Shadows of Nagasaki: Trauma, Religion, and Memory After the Atomic Bombing (World War II: The Global) (Paperback)

Shadows of Nagasaki: Trauma, Religion, and Memory After the Atomic Bombing (World War II: The Global) By Chad R. Diehl (Editor), Brian Burke-Gaffney (Contribution by), Chad R. Diehl (Contribution by) Cover Image

Shadows of Nagasaki: Trauma, Religion, and Memory After the Atomic Bombing (World War II: The Global) (Paperback)

By Chad R. Diehl (Editor), Brian Burke-Gaffney (Contribution by), Chad R. Diehl (Contribution by)

$35.00


Not On Our Shelves—Ships in 1-5 Days

A critical introduction to how the Nagasaki atomic bombing has been remembered, especially in contrast to that of Hiroshima.

In the decades following the atomic bombing of Nagasaki on August 9, 1945, the city's residents processed their trauma and formed narratives of the destruction and reconstruction in ways that reflected their regional history and social makeup. In doing so, they created a multi-layered urban identity as an atomic-bombed city that differed markedly from Hiroshima's image. Shadows of Nagasaki traces how Nagasaki's trauma, history, and memory of the bombing manifested through some of the city's many post-atomic memoryscapes, such as literature, religious discourse, art, historical landmarks, commemorative spaces, and architecture. In addition, the book pays particular attention to how the city's history of international culture, exemplified best perhaps by the region's Christian (especially Catholic) past, informed its response to the atomic trauma and shaped its postwar urban identity. Key historical actors in the volume's chapters include writers, Japanese- Catholic leaders, atomic-bombing survivors (known as hibakusha), municipal officials, American occupation personnel, peace activists, artists, and architects. The story of how these diverse groups of people processed and participated in the discourse surrounding the legacies of Nagasaki's bomb-ing shows how regional history, culture, and politics-rather than national ones-become the most influential factors shaping narratives of destruction and reconstruction after mass trauma. In turn, and especially in the case of urban destruction, new identities emerge and old ones are rekindled, not to serve national politics or social interests but to bolster narratives that reflect local circumstances.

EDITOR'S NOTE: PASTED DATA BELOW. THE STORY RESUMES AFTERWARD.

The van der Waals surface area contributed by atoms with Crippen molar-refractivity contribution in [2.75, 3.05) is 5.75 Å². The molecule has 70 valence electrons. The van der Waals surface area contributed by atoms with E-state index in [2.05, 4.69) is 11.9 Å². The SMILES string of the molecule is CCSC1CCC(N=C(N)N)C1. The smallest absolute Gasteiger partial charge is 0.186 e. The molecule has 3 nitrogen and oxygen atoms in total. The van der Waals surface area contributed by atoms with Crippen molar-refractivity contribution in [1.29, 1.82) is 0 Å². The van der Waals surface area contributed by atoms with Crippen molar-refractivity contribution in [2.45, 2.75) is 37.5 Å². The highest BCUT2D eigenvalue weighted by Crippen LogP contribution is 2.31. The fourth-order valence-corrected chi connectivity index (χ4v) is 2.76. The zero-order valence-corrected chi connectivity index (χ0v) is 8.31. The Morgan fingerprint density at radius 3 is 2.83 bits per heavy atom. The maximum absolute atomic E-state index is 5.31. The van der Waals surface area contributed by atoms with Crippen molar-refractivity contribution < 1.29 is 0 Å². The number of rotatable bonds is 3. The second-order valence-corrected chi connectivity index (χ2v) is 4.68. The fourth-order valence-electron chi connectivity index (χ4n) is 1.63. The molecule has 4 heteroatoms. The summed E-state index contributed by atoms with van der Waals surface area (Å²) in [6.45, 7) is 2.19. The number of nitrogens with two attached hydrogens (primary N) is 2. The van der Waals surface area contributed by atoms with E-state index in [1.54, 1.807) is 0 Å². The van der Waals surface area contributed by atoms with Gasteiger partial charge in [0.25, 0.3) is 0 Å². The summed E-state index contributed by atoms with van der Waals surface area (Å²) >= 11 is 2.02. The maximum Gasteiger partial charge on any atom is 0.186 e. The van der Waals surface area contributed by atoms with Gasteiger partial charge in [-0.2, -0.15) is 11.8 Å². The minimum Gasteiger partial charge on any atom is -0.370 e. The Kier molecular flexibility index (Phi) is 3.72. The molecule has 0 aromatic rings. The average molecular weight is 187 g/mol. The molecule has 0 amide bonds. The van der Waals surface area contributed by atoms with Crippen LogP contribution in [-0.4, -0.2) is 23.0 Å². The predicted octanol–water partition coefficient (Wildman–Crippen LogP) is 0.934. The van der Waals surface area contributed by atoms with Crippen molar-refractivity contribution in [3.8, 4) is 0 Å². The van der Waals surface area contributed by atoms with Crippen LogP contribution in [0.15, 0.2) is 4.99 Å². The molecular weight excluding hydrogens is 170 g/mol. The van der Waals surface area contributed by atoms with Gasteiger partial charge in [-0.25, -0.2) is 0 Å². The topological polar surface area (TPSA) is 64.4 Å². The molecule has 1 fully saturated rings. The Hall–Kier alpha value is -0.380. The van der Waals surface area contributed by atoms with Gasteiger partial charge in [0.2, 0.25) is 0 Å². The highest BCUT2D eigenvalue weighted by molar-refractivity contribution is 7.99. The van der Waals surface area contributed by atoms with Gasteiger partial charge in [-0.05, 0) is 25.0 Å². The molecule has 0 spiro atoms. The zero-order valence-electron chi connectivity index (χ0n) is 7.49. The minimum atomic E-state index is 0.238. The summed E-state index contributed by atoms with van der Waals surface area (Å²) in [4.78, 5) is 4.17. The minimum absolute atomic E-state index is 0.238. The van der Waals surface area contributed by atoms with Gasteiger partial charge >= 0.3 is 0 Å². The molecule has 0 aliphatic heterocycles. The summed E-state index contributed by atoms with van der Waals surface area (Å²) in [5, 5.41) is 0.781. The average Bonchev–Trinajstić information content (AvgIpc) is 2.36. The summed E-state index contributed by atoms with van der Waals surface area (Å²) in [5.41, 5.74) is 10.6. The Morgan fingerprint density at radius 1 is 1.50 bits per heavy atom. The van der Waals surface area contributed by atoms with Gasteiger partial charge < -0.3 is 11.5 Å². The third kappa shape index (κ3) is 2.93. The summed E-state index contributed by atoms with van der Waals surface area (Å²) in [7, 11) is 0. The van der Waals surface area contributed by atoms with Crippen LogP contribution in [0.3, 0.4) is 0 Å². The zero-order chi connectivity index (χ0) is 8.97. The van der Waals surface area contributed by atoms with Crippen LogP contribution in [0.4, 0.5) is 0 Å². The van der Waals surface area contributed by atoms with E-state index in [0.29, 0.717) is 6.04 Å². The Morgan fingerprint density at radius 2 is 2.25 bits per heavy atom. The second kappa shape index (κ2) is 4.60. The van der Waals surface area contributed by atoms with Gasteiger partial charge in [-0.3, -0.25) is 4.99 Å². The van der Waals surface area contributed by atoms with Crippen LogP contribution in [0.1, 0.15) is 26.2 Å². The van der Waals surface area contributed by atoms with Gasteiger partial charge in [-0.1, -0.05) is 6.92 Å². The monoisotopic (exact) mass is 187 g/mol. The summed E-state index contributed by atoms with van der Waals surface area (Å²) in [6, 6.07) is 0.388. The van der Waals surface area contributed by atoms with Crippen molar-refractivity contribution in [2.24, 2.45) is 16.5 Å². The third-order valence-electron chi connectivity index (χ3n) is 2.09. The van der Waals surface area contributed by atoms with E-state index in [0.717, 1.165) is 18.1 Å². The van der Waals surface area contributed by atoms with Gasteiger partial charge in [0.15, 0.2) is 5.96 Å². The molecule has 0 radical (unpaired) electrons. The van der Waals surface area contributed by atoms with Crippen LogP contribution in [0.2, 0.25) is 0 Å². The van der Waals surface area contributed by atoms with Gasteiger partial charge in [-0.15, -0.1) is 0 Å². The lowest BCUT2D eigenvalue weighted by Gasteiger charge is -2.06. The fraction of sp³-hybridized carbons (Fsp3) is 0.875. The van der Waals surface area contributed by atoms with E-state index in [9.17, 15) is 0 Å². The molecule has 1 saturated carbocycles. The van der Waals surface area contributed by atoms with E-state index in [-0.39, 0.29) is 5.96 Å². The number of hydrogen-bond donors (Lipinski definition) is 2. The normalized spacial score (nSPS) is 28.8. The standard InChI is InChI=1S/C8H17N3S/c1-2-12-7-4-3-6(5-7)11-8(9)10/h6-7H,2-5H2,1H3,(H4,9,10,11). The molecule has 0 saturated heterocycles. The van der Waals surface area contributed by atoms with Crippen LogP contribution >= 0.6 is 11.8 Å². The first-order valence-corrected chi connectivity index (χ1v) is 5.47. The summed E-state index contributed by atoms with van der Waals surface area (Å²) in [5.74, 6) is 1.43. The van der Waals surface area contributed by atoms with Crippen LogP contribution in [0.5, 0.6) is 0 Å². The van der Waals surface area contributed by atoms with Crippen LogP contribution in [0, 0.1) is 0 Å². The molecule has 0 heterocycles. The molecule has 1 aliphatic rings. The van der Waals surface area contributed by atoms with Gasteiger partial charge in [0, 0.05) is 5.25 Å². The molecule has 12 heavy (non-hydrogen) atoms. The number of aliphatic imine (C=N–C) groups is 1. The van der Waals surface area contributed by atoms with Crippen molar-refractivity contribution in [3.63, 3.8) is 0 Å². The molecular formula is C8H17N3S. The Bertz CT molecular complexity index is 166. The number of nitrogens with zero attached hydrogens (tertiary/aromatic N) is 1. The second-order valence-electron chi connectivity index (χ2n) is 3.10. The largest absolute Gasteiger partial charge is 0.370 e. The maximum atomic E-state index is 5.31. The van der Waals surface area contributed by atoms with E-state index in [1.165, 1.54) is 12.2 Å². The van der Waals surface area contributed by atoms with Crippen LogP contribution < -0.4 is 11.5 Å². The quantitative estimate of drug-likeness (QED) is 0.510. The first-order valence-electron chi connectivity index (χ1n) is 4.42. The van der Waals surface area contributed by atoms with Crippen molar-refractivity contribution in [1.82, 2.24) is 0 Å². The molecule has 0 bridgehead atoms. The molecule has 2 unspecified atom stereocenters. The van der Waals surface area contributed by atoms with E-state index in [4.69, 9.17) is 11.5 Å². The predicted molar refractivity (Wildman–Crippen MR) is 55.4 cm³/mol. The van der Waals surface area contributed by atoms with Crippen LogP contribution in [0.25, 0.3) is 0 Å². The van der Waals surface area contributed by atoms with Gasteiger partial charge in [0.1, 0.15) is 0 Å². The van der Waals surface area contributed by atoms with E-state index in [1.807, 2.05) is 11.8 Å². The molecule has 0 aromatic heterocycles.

Chad R. Diehl is an Instructional Designer at UVA and the author of Resurrecting Nagasaki: Reconstruction and the Formation of Atomic Narratives.
Product Details ISBN: 9781531504960
ISBN-10: 1531504965
Publisher: Fordham University Press
Publication Date: January 2nd, 2024
Pages: 368
Language: English
Series: World War II: The Global